George II Antique Silver Salver
Maker: Sarah Par
An early English sterling silver salver of shaped square form raised on flared feet. To the centre is a hand...
An early English sterling silver salver of shaped square form raised on flared feet. To the centre is a hand engraved crest encircled by a decorative cartouche. Good colour.
Weight 405 grams, 13 troy ounces.
Width 21.5cm. Height 2.2cm.
Maker Sarah Par.
Marks. Stamped underneath with a full set of English silver hallmarks.
Arms. These are for the Sievewright family of Scotland.
Literature. From the 17th century until the reign of George I salvers were raised on a pedestal foot. This form is often called a “tazza”. By 1700 some were made with the foot unscrewing. Very occasionally this type will also have 3 or 4 feet so that the salver can be used on a lower level.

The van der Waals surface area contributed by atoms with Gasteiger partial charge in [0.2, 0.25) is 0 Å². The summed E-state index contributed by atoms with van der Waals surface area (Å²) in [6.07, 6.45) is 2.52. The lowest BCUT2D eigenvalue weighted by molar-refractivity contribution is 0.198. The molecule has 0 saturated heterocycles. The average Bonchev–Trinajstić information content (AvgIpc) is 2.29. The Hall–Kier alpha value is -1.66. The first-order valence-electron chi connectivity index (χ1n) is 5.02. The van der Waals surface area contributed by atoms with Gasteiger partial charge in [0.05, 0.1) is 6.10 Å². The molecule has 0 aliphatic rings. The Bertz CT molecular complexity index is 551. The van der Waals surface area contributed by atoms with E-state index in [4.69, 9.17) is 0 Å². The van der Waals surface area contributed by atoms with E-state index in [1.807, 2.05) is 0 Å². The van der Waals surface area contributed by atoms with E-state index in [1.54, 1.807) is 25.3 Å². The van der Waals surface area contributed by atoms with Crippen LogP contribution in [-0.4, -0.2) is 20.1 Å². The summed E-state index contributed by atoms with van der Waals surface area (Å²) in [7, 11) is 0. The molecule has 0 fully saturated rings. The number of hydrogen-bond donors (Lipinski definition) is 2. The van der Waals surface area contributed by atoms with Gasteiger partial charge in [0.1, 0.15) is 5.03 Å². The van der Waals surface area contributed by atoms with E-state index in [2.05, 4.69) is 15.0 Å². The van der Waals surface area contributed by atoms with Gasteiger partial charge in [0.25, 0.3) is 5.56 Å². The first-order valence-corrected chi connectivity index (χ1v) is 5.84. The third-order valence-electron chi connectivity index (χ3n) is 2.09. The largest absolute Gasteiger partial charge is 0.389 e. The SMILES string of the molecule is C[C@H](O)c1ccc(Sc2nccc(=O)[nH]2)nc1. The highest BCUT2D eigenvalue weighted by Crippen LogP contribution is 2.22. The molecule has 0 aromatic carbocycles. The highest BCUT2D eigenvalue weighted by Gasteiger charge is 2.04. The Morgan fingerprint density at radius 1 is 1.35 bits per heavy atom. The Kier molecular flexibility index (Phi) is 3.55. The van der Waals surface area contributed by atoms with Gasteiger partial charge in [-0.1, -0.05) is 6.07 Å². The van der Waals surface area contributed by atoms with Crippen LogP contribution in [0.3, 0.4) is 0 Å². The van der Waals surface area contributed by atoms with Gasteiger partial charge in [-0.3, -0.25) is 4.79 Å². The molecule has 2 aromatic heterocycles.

The traditional form of salver with plain flat surfaces and small feet at the edge, rarely found before the reign of George I, was made in various forms such as round, rectangular, oval and octagonal and are an ideal starting off point for collectors of early silver.
The term “waiter” is not commonly used but relates to small examples less than 6 or 7 inches; these have become very popular now to stand a bottle or wine glass.
This sterling silver salver is in very good condition. The engraving still retains good definition.
Maker: Sarah Par
Sarah Par, London silversmith. Details unknown regarding apprenticeship and freedom.
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